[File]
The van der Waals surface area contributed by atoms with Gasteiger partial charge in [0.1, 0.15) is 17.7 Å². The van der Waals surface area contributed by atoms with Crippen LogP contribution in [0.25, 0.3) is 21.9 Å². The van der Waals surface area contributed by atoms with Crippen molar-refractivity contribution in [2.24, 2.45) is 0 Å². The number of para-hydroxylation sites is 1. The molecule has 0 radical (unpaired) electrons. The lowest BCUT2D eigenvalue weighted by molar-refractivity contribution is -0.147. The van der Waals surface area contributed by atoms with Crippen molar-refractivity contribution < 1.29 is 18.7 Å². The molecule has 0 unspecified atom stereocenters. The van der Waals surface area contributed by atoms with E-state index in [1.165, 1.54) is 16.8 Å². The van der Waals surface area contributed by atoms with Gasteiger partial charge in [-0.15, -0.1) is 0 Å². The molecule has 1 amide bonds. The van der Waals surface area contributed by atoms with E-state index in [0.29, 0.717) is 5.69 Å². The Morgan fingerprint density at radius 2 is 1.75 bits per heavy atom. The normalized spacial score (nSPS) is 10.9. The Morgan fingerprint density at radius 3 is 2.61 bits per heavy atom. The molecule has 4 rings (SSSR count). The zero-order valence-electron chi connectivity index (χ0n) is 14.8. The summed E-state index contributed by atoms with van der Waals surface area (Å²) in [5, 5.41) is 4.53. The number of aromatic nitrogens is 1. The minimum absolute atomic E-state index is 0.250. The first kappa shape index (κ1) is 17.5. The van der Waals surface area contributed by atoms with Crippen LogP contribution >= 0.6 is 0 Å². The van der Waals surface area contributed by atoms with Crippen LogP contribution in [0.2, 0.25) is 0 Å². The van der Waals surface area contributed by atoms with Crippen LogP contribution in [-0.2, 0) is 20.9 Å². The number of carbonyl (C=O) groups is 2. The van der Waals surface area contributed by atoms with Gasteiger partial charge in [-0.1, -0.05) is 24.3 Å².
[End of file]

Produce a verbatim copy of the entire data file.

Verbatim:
The van der Waals surface area contributed by atoms with Gasteiger partial charge in [0.1, 0.15) is 17.7 Å². The van der Waals surface area contributed by atoms with Crippen LogP contribution in [0.25, 0.3) is 21.9 Å². The van der Waals surface area contributed by atoms with Crippen molar-refractivity contribution in [2.24, 2.45) is 0 Å². The number of para-hydroxylation sites is 1. The molecule has 0 radical (unpaired) electrons. The lowest BCUT2D eigenvalue weighted by molar-refractivity contribution is -0.147. The van der Waals surface area contributed by atoms with Crippen molar-refractivity contribution < 1.29 is 18.7 Å². The molecule has 0 unspecified atom stereocenters. The van der Waals surface area contributed by atoms with E-state index in [1.165, 1.54) is 16.8 Å². The van der Waals surface area contributed by atoms with Gasteiger partial charge in [-0.15, -0.1) is 0 Å². The molecule has 1 amide bonds. The van der Waals surface area contributed by atoms with E-state index in [0.29, 0.717) is 5.69 Å². The Morgan fingerprint density at radius 2 is 1.75 bits per heavy atom. The normalized spacial score (nSPS) is 10.9. The Morgan fingerprint density at radius 3 is 2.61 bits per heavy atom. The molecule has 4 rings (SSSR count). The zero-order valence-electron chi connectivity index (χ0n) is 14.8. The summed E-state index contributed by atoms with van der Waals surface area (Å²) in [5, 5.41) is 4.53. The number of aromatic nitrogens is 1. The minimum absolute atomic E-state index is 0.250. The first kappa shape index (κ1) is 17.5. The van der Waals surface area contributed by atoms with Crippen LogP contribution >= 0.6 is 0 Å². The van der Waals surface area contributed by atoms with Crippen LogP contribution in [0.2, 0.25) is 0 Å². The van der Waals surface area contributed by atoms with Crippen LogP contribution in [-0.2, 0) is 20.9 Å². The number of carbonyl (C=O) groups is 2. The van der Waals surface area contributed by atoms with Gasteiger partial charge in [-0.1, -0.05) is 24.3 Å².